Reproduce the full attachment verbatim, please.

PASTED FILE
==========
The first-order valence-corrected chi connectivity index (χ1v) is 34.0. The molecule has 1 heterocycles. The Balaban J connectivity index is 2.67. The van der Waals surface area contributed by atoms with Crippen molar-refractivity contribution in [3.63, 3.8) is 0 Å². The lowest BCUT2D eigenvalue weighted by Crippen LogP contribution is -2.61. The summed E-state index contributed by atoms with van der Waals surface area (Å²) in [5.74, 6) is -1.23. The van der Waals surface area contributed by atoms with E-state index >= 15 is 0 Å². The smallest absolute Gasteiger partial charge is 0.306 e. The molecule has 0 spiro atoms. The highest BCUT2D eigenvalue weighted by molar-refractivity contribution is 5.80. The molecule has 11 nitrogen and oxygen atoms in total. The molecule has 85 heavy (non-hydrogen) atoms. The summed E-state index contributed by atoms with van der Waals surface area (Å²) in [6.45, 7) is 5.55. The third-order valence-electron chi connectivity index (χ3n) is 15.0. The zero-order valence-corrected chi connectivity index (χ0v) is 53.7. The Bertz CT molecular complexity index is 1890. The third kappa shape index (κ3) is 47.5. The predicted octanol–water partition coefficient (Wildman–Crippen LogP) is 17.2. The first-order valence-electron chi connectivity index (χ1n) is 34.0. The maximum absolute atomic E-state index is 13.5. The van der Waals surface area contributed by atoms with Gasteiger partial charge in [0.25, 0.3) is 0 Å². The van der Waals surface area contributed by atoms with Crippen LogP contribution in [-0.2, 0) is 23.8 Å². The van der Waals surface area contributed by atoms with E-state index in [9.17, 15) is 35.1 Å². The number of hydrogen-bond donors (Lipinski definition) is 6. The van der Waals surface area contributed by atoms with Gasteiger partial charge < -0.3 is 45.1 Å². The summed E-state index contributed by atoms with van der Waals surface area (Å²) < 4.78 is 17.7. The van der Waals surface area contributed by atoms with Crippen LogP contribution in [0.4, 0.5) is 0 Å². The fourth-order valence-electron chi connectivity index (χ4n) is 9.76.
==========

The first-order valence-corrected chi connectivity index (χ1v) is 34.0. The molecule has 1 heterocycles. The Balaban J connectivity index is 2.67. The van der Waals surface area contributed by atoms with Crippen molar-refractivity contribution in [3.63, 3.8) is 0 Å². The lowest BCUT2D eigenvalue weighted by Crippen LogP contribution is -2.61. The summed E-state index contributed by atoms with van der Waals surface area (Å²) in [5.74, 6) is -1.23. The van der Waals surface area contributed by atoms with E-state index >= 15 is 0 Å². The smallest absolute Gasteiger partial charge is 0.306 e. The molecule has 0 spiro atoms. The highest BCUT2D eigenvalue weighted by molar-refractivity contribution is 5.80. The molecule has 11 nitrogen and oxygen atoms in total. The molecule has 85 heavy (non-hydrogen) atoms. The summed E-state index contributed by atoms with van der Waals surface area (Å²) in [6.45, 7) is 5.55. The third-order valence-electron chi connectivity index (χ3n) is 15.0. The zero-order valence-corrected chi connectivity index (χ0v) is 53.7. The Bertz CT molecular complexity index is 1890. The third kappa shape index (κ3) is 47.5. The predicted octanol–water partition coefficient (Wildman–Crippen LogP) is 17.2. The first-order valence-electron chi connectivity index (χ1n) is 34.0. The maximum absolute atomic E-state index is 13.5. The van der Waals surface area contributed by atoms with Gasteiger partial charge in [0.25, 0.3) is 0 Å². The van der Waals surface area contributed by atoms with Crippen LogP contribution in [-0.2, 0) is 23.8 Å². The van der Waals surface area contributed by atoms with E-state index in [9.17, 15) is 35.1 Å². The number of hydrogen-bond donors (Lipinski definition) is 6. The van der Waals surface area contributed by atoms with Gasteiger partial charge < -0.3 is 45.1 Å². The summed E-state index contributed by atoms with van der Waals surface area (Å²) < 4.78 is 17.7. The van der Waals surface area contributed by atoms with Crippen LogP contribution in [0.4, 0.5) is 0 Å². The fourth-order valence-electron chi connectivity index (χ4n) is 9.76.